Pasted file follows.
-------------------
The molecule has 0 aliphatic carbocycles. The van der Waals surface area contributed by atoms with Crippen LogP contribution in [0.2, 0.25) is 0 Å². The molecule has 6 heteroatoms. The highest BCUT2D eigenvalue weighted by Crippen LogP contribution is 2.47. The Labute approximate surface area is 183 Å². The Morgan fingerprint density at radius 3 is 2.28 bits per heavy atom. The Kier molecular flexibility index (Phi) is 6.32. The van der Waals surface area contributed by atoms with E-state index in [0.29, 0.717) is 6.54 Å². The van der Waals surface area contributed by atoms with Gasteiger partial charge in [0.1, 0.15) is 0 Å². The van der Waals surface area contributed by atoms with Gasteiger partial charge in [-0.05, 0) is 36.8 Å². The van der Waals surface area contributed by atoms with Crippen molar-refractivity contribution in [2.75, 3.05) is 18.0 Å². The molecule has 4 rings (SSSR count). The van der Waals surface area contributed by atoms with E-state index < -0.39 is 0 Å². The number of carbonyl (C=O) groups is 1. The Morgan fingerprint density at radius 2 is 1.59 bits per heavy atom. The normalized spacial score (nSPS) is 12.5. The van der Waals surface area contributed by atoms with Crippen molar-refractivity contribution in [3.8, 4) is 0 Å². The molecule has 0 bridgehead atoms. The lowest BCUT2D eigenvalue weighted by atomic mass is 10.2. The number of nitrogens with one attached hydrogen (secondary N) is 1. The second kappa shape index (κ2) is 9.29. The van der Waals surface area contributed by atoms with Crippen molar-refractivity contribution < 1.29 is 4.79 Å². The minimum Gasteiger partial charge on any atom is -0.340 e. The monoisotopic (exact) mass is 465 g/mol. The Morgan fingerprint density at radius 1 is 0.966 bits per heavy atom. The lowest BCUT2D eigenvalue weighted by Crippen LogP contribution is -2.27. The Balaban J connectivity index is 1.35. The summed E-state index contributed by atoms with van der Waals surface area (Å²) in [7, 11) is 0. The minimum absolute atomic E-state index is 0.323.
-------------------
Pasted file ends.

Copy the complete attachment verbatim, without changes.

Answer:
The molecule has 0 aliphatic carbocycles. The van der Waals surface area contributed by atoms with Crippen LogP contribution in [0.2, 0.25) is 0 Å². The molecule has 6 heteroatoms. The highest BCUT2D eigenvalue weighted by Crippen LogP contribution is 2.47. The Labute approximate surface area is 183 Å². The Morgan fingerprint density at radius 3 is 2.28 bits per heavy atom. The Kier molecular flexibility index (Phi) is 6.32. The van der Waals surface area contributed by atoms with E-state index in [0.29, 0.717) is 6.54 Å². The van der Waals surface area contributed by atoms with Gasteiger partial charge in [0.1, 0.15) is 0 Å². The van der Waals surface area contributed by atoms with Gasteiger partial charge in [-0.05, 0) is 36.8 Å². The van der Waals surface area contributed by atoms with Crippen molar-refractivity contribution in [2.75, 3.05) is 18.0 Å². The molecule has 4 rings (SSSR count). The van der Waals surface area contributed by atoms with E-state index < -0.39 is 0 Å². The number of carbonyl (C=O) groups is 1. The Morgan fingerprint density at radius 2 is 1.59 bits per heavy atom. The normalized spacial score (nSPS) is 12.5. The van der Waals surface area contributed by atoms with Crippen molar-refractivity contribution in [3.8, 4) is 0 Å². The molecule has 0 bridgehead atoms. The lowest BCUT2D eigenvalue weighted by atomic mass is 10.2. The number of nitrogens with one attached hydrogen (secondary N) is 1. The second kappa shape index (κ2) is 9.29. The van der Waals surface area contributed by atoms with Crippen molar-refractivity contribution < 1.29 is 4.79 Å². The minimum Gasteiger partial charge on any atom is -0.340 e. The monoisotopic (exact) mass is 465 g/mol. The Morgan fingerprint density at radius 1 is 0.966 bits per heavy atom. The lowest BCUT2D eigenvalue weighted by Crippen LogP contribution is -2.27. The Balaban J connectivity index is 1.35. The summed E-state index contributed by atoms with van der Waals surface area (Å²) in [7, 11) is 0. The minimum absolute atomic E-state index is 0.323.